Thursday, May 31, 2012

And so it begins:

Melvins- Houdini (1993): (83%)

Kurt Cobain’s name is sprinkled throughout the credits of Houdini even though King Buzzo said he was more of a screw-up in the studio, who was eventually fired. That got me wondering why it was so funny. Then I had the moment of realization: irony. It too is sprinkled throughout the album, but nothing in comparison to the irony of getting your radio-unfriendly band signed to a prominent label by one of the most influential people in 1992 who happens to be your friend. In the Melvins’ half-hearted attempt to sound commercial-friendly and accessible, they end up making their best record.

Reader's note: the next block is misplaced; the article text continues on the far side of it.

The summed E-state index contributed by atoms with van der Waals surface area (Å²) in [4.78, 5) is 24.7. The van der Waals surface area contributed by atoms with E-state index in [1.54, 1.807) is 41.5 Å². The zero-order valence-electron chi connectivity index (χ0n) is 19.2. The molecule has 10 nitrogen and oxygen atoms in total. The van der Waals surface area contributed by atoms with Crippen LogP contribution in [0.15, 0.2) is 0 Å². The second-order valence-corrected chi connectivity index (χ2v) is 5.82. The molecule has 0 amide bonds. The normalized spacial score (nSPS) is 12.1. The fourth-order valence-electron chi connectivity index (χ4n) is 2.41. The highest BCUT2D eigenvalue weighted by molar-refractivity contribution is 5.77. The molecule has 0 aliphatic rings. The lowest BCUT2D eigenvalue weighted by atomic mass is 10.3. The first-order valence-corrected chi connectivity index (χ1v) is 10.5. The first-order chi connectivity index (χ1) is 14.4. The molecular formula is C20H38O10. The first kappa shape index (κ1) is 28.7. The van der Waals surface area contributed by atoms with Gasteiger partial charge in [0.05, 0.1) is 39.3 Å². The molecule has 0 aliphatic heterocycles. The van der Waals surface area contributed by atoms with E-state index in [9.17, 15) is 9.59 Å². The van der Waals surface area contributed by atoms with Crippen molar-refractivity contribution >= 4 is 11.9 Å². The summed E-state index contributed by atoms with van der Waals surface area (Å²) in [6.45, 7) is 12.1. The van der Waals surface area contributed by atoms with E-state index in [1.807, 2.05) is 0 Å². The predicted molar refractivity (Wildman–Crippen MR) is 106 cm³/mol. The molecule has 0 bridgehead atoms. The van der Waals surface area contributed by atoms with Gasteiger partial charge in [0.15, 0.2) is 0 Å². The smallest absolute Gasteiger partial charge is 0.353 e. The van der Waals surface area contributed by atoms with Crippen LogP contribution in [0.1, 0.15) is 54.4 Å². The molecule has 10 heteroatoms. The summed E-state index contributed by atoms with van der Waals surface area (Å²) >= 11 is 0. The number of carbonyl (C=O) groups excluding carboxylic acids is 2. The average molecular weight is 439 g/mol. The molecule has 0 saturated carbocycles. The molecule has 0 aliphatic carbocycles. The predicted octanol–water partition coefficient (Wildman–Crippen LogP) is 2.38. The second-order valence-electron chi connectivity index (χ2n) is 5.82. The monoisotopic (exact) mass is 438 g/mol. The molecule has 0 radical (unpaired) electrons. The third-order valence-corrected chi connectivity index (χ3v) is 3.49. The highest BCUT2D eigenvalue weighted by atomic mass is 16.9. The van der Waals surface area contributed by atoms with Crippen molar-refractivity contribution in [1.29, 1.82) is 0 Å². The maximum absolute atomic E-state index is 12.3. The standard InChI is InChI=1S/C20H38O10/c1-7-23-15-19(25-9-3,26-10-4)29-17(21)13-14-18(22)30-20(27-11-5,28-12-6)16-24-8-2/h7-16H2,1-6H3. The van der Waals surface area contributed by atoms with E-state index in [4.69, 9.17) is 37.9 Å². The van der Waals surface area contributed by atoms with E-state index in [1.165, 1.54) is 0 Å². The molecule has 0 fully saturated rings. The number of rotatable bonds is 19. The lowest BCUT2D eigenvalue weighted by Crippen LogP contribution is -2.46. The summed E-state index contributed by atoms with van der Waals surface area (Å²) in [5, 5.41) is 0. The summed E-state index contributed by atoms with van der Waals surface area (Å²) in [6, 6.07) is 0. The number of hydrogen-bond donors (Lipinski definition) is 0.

Perhaps the lyrics could also be to blame. Because if people are going to listen to a 55-minute album, they should have received some sort of message; something they would have wanted to resound throughout their entire career. Well…it does. The nonsensical lyrics to “Hooch” are typed black and bold on an ironic background to ironic artwork that surrounds the album. They are as follows, “Los ticka toe rest. Might likea sender doe ree. Your make a doll a ray day sender bright like a penelty.” While they kinda, sorta, maybe rhyme, just a little bit, they are otherwise complete gibberish. And you know what else is ironic? In lyriscism, Kurt Cobain and King Buzzo are pretty much the same, except Kurt tried harder and only rarely used gibberish, but they are very alike nonetheless (Note: In Utero did have significant meaning). Lyrics written with such utter nonsense would only be peculiar if the band was doing this now that they were signed with a label to intentionally piss them off. But this is an aspect to the Melvins that has been carried throughout their career. Either way, the finished product must have pissed off somebody as their was little to no promotion for it. I guess mainstream just isn’t ready for the Melvins.